Rate Talk

Rates and Real Estate:

The topic du jour surrounds interest rates, and the FED’s continued push to increase the FED Funds Rate, which in turn drives up consumer rates, most impactfully, mortgage rates.  The basic consensus is that as the US economy improves and finds sure footing with low unemployment and widespread confidence, rates will continue to tick up.

The FED met again on Wednesday March 15th and raised the Funds rate by 25 basis point to a target rate of .75 to 1.0%.  Now, this does not mean that interest rates on mortgages went up by .25%.  Rates barely adjusted as there are many economic factors that contribute to mortgage rate movement and some of Wednesday’s expected rise was already priced into mortgage rates,.

Prior to the election, rates were at historic lows, now with some strong economic influences, rates have ticked higher and will likely continue to do so, especially considering the FED’s bias to increase interest rates.  That said, the impact at present is minimal, but could very well be more impactful later this year..

On a 1MM mortgage, if you opt for a 30 year fixed, payments went from on average $4,490 to $4,702 a monthly increase of $212.  On a 500K mortgage, again on a 30 year fixed, payments went from on average $2,245 to $2,351 a monthly increase of $106.  These differentials will increase of course along with the expected rate trajectory.

Time to buy, time to sell?

While no one can foretell exactly where rates will land by mid-2017, most economists agree that rates will continue to slowly increase in the mid to long term given the economic trends we are seeing.  Considering the rate expectations and the fact that we are still in a historically low rate environment, this may mean it’s the right time for you to buy, and/or sell.

If you are selling, it’s key you have the largest pool of buyer candidates.  Lower rates enable a larger segment of the population to afford homeownership. As rates drive higher, buyers who obtain a mortgage now need to spend more on a monthly basis.  Once their monthly liabilities go up as a result of higher rates and monthly mortgage payments, they may be forced to look at lower price points, since they are now spending more on a monthly basis for the same mortgage loan amount they were seeking.  This likely means that if you are thinking of selling in the near future, there’s no time like the present.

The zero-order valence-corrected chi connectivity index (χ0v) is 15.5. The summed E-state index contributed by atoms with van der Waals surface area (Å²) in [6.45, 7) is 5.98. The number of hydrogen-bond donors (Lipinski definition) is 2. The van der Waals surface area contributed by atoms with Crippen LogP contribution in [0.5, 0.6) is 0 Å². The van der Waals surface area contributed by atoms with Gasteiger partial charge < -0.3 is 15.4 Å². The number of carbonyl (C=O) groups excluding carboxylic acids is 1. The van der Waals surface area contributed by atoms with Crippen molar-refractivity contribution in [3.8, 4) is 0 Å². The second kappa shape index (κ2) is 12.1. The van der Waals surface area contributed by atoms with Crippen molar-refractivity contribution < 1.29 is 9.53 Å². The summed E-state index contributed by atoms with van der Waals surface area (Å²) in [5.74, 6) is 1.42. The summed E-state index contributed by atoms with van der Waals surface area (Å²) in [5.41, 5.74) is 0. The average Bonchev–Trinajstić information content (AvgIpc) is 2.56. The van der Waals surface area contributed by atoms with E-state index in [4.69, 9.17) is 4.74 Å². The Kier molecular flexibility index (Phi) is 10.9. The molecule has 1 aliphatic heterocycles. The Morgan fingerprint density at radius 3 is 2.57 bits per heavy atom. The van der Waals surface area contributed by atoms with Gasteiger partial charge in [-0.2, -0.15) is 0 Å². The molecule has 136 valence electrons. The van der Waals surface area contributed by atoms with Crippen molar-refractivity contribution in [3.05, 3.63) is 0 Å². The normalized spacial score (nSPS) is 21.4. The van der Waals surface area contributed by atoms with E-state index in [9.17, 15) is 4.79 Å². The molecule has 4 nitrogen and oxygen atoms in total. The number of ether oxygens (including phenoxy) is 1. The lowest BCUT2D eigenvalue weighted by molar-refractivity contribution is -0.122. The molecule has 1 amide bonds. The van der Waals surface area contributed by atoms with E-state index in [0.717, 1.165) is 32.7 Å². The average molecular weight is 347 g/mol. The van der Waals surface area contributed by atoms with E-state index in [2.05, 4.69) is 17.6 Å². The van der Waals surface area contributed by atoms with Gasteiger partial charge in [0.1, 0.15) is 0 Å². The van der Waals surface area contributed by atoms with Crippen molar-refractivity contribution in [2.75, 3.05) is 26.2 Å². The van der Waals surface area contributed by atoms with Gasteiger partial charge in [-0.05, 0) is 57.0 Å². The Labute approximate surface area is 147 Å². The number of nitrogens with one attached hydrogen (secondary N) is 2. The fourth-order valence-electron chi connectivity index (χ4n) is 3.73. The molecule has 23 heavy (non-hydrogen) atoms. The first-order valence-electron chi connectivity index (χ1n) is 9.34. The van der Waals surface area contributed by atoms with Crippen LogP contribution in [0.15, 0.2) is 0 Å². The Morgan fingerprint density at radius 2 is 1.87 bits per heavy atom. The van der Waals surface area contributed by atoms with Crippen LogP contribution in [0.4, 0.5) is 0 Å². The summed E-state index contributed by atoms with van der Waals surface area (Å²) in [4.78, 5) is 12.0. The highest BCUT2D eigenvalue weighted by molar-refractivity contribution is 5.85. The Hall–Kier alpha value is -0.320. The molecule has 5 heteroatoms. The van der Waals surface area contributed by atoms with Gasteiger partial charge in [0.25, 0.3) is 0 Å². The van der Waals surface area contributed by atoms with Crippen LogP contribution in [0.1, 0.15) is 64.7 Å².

As a buyer, when you can afford and obtain more house for your dollars, as a result of lower rates, you have more flexibility to find the right property that may include more checklist items.  If payments increase in line with rates you may find yourself curtailing your price point to adjust for the anticipated or actual higher rates.

Here is a breakdown of payment differentials at different interest rates on a $100,000 mortgage:

3.25% = 435.21
3.375% = 442.10
3.5% = 449.04
3.625% = 456.05
3.75% = 463.12
3.875% = 470.24
4% = 477.42

Continue the conversation:

In order to ensure you are in good position when the time comes to buy a home, I suggest ensuring you are in good shape financially and begin implementing and perfecting your mortgage strategy.

Yossi Notik at JPMorgan Chase is one of my favorite mortgage bankers.  He is a great source of knowledge and always delivers white-glove service. I encourage you to call him with any questions and for a no cost pre-approval.


Mortgage Banker
J.P. Morgan Chase
NMLS #: 36820
718.233.3883 – w
917.572.2124 – c
277 Park Avenue, 9th Floor, New York, NY 10172